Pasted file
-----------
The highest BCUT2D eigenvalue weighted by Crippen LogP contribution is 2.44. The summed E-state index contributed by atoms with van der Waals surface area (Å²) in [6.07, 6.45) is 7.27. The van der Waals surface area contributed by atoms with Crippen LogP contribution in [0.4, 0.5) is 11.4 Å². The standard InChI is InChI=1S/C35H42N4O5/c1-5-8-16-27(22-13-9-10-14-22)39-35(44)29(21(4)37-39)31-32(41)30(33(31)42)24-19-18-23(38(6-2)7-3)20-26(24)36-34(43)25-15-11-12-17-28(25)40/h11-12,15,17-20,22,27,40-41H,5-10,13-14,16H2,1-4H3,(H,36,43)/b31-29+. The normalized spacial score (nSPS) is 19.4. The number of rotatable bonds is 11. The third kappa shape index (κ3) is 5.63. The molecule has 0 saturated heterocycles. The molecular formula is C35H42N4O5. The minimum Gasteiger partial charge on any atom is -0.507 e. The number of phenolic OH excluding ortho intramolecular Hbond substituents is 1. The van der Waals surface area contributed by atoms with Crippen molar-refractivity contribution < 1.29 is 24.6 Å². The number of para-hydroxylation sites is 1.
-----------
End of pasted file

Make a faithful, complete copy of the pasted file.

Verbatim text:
The highest BCUT2D eigenvalue weighted by Crippen LogP contribution is 2.44. The summed E-state index contributed by atoms with van der Waals surface area (Å²) in [6.07, 6.45) is 7.27. The van der Waals surface area contributed by atoms with Crippen LogP contribution in [0.4, 0.5) is 11.4 Å². The standard InChI is InChI=1S/C35H42N4O5/c1-5-8-16-27(22-13-9-10-14-22)39-35(44)29(21(4)37-39)31-32(41)30(33(31)42)24-19-18-23(38(6-2)7-3)20-26(24)36-34(43)25-15-11-12-17-28(25)40/h11-12,15,17-20,22,27,40-41H,5-10,13-14,16H2,1-4H3,(H,36,43)/b31-29+. The normalized spacial score (nSPS) is 19.4. The number of rotatable bonds is 11. The third kappa shape index (κ3) is 5.63. The molecule has 0 saturated heterocycles. The molecular formula is C35H42N4O5. The minimum Gasteiger partial charge on any atom is -0.507 e. The number of phenolic OH excluding ortho intramolecular Hbond substituents is 1. The van der Waals surface area contributed by atoms with Crippen molar-refractivity contribution < 1.29 is 24.6 Å². The number of para-hydroxylation sites is 1.